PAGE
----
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Thread: Ideas for a Fantasy Setting?

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      friday is offline
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    Question Ideas for a Fantasy Setting?

    It's for a story I'm working on. I'm trying to steer clear and avoid the typical fantasy setting, which is a quasi-Western European style monarchy, or duchy. I already have some ideas myself:
    - A taiga-like climate (an underused climate, IMO) with icy mountains and wild, untamed forests. Although sparsely populated (due to the lack of resources and harsh climate), the area would be home to groups of fiercely independent, semi-nomadic tribes who war for dominance.
    - Although the terrain would vary depending on the area, a temperate climate, with some mountains and fertile lands next to rivers and seas. This would be a larger area than the first setting, maybe even a small continent. Several city-states, each unique and powerful, vie for control over the land, but not always using military means. Think the polis of Ancient Greece, or the Italian city-states.

    Which one sounds the best? Any other suggestions? And what is your favourite fantasy setting (either your own or in existing literature)?

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      Chashio is offline
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    Quote Originally Posted by friday View Post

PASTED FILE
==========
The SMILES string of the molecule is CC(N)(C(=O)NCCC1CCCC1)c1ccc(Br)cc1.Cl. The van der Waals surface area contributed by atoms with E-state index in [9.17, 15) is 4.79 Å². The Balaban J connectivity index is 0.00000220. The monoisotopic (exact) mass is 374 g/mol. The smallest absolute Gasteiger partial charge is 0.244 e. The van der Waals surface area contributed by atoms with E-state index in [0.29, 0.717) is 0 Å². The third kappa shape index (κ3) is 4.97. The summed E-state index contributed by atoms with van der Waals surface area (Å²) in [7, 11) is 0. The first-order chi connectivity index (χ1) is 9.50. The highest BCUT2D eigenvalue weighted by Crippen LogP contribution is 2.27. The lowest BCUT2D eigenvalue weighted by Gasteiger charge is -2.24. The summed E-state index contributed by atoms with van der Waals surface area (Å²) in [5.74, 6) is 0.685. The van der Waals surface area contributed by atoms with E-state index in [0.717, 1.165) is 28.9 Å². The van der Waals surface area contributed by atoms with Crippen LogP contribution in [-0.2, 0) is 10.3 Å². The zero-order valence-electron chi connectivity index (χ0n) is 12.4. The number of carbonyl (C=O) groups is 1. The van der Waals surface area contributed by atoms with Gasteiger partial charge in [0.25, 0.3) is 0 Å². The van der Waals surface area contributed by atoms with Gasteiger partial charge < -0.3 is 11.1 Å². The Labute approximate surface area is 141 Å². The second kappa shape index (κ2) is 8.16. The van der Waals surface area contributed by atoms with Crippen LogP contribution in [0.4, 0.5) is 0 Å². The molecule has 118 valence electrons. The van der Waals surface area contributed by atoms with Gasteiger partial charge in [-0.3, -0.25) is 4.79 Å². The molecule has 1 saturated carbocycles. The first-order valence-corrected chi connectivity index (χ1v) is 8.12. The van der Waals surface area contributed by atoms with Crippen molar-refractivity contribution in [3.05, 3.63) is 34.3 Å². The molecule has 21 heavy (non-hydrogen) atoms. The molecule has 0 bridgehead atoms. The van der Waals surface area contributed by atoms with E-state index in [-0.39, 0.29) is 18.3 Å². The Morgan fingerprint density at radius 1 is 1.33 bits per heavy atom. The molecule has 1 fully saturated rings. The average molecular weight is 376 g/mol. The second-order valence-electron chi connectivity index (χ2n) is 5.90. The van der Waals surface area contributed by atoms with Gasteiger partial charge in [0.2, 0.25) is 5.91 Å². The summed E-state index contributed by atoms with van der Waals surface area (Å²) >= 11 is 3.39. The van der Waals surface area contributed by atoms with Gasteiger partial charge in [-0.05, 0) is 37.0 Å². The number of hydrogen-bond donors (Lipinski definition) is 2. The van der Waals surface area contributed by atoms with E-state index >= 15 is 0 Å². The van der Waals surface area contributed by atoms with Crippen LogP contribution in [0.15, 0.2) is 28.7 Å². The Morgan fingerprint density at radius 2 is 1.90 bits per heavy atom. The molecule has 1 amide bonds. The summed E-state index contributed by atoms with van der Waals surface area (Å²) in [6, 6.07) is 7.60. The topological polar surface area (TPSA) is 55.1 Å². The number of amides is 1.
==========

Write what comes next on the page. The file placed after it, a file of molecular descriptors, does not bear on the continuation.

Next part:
... Which one sounds the best? Any other suggestions? And what is your favourite fantasy setting (either your own or in existing literature)?
    Taiga would be cool. Fun to map, too

    Favorite fantasy setting... tough... I'm not sure it's really the setting or the entire story and plot structure combined, but here's a few titles/authors in disorder: The Warded Man, The Imager Portfolio (the Imager books are set in a large city for the most part, and Scholar is set in a northeastern country), The Kingkiller Chronicle, Lynn Flewelling's books (more traditional setting, I suppose) as well as Terry Goodkind's, Raymond E. Feist's worlds, Ann McCaffery's Pern and also Black Horses for the King (post-Roman England, etc), Islandia and its sequel (extensive coverage of the setting), The Blue Sword by Robin McKinley is an old favorite (desert to forested hills and canyons), and She Who Remembers and its sequel (Western American prehistory setting). Ha! That was a lot, huh?

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      Azelor is offline
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    Something like the russian principalities or the mongol khanates ?

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    I like the Taiga idea. Though I always wondered how interesting a world would be if it was mostly water with islands scattered throughout instead of whole continents.

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    There are so many endless genres and subgenres for fantasy, that asking for a favorite is subjective to each person. For example, recently I've seen many wahoo, martial arts based oriental settings cropping up, and my past experience with oriental settings were not very authentic. So being half Japanese with a great interest in a more authentic presentation, I created the Kaidan setting of Japanese horror (PFRPG), a feudal Japan-based setting crossed with Asian horror, that's been out in publication for 3 years with numerous adventure modules, one-shot adventures, and supplements - I publish this as an imprint under Rite Publishing.